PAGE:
Learn how to build a company that puts profits and users first, and VCs last, at Disrupt 2020

Megan Rose Dickey

Contrary to popular belief, there is no one-size-fits-all approach to success in Silicon Valley. Beyond raising traditional venture capital and beyond the pursuing-growth-at-all-costs strategy, there are people in the startup ecosystem that are finding success through less mainstream avenues.

At TechCrunch Disrupt on September 14-18, I'll be chatting with Conductor CEO Seth Besmertnik, Driver's Seat CEO Hays Witt and Aniyia Williams of Black & Brown Founders and Zebras Unite. These are not your "traditional" founders and CEOs. All three have taken alternative approaches in their entrepreneurial journeys, whether that's been forming as a cooperative, buying back a startup from a tech giant and then turning it into a majority employee-owned operation or converting into a cooperative fund that invests in startups tackling social issues.

Besmertik sold Conductor to WeWork in March 2018, but a little more than a year later realized being part of WeWork wasn't serving them. That’s when Besmertnik started exploring how to spin out Conductor from WeWork. Today, Conductor’s executives and more than 250 employees own about 90% of the company. And, more specifically, those employees are what Besmertnik calls “employee co-founders” who may appoint a representative to the board of directors.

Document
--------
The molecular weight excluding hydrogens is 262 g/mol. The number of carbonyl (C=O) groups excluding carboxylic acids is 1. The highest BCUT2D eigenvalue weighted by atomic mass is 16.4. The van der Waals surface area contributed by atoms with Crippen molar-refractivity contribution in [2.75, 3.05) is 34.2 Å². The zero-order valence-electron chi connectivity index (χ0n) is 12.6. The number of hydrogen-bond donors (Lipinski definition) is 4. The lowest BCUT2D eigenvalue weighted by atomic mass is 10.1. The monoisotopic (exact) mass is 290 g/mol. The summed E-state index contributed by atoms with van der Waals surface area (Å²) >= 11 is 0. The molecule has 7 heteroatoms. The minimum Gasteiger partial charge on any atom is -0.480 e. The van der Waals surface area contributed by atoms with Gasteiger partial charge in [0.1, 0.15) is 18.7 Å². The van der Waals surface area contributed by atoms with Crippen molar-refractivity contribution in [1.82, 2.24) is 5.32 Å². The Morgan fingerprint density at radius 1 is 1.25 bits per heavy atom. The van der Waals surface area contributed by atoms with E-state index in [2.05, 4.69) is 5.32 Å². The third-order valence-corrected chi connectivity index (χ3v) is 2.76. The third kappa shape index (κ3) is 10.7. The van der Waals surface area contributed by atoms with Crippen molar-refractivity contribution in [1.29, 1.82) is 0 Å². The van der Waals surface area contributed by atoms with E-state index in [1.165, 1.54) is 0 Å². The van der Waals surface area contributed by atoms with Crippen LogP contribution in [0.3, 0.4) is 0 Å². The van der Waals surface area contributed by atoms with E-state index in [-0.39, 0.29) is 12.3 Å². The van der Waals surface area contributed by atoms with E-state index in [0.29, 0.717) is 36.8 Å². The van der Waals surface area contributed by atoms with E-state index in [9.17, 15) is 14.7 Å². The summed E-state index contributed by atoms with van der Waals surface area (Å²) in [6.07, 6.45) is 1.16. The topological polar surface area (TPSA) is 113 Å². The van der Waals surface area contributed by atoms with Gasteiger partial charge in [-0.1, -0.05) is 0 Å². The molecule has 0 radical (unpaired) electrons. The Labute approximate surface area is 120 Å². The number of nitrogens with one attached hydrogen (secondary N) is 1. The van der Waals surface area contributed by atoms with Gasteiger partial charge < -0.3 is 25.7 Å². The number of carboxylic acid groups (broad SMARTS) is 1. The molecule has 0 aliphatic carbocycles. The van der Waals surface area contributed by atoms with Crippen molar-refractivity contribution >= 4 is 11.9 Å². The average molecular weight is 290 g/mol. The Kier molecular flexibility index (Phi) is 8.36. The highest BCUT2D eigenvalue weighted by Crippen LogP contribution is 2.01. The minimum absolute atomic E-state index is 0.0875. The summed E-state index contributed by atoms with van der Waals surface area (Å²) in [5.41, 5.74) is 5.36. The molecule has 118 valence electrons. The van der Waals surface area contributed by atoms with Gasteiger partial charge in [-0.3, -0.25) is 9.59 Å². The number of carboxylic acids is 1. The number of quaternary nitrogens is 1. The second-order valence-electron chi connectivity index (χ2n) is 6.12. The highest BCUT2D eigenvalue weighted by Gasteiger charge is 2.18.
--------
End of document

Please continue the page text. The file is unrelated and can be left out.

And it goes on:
“I want to be in an environment where we can all be owners in a company and participate in the good and bad,” Besmertnik previously told TechCrunch. “That was only made possible because of this situation.”

Conductor is not a co-op, but Driver's Seat and Zebras Unite are. Depending on how it’s set up, a cooperative model offers workers and users true ownership and control in a company; any profits that are generated are returned to the members or reinvested in the company.

Driver's Seat, led by Witt, is designed to help gig workers own and use their data so they can maximize their income. It works by requiring ride-hail drivers to install an app that educates them about how the co-op collects and uses their data. In exchange, the app gives them insights about their real hourly wages after expenses and how those wages relate to different driving strategies.

The company has yet to fully work out what percentage of the dividends will go back to drivers, but part of the requirement of operating as a limited cooperative association (LCA) means at least 51% of its surplus profits must go to patron member-owners.

“We incorporated as a cooperative because we want to commit to a business model where a majority of profits go back to drivers and the majority of governance is held by drivers,” Witt says. “We legally committed ourselves to that. That means we seek investors who are on board with that mission.”

Zebras Unite, co-founded by Williams, is focused on supporting startups that build businesses that tackle social issues while generating revenue. It's a bit newer to the cooperative space and is still working out the classes of ownership, but the company aims to serve the tech ecosystem in a way that founders don't have to make sacrifices around values.

At Disrupt 2020 on September 14-18, you'll be able to hear from these founders about how they've built companies that prioritize profits, users and employees while putting VCs last. Disrupt is fully virtual this year and we have several Digital Pro pass types available that will allow you to experience Disrupt from the comfort of your home, including a Digital Startup Alley Exhibitor Package that includes access for three people for just $445. There also are discounts available for students and government and NGO employees. You can buy those passes here.

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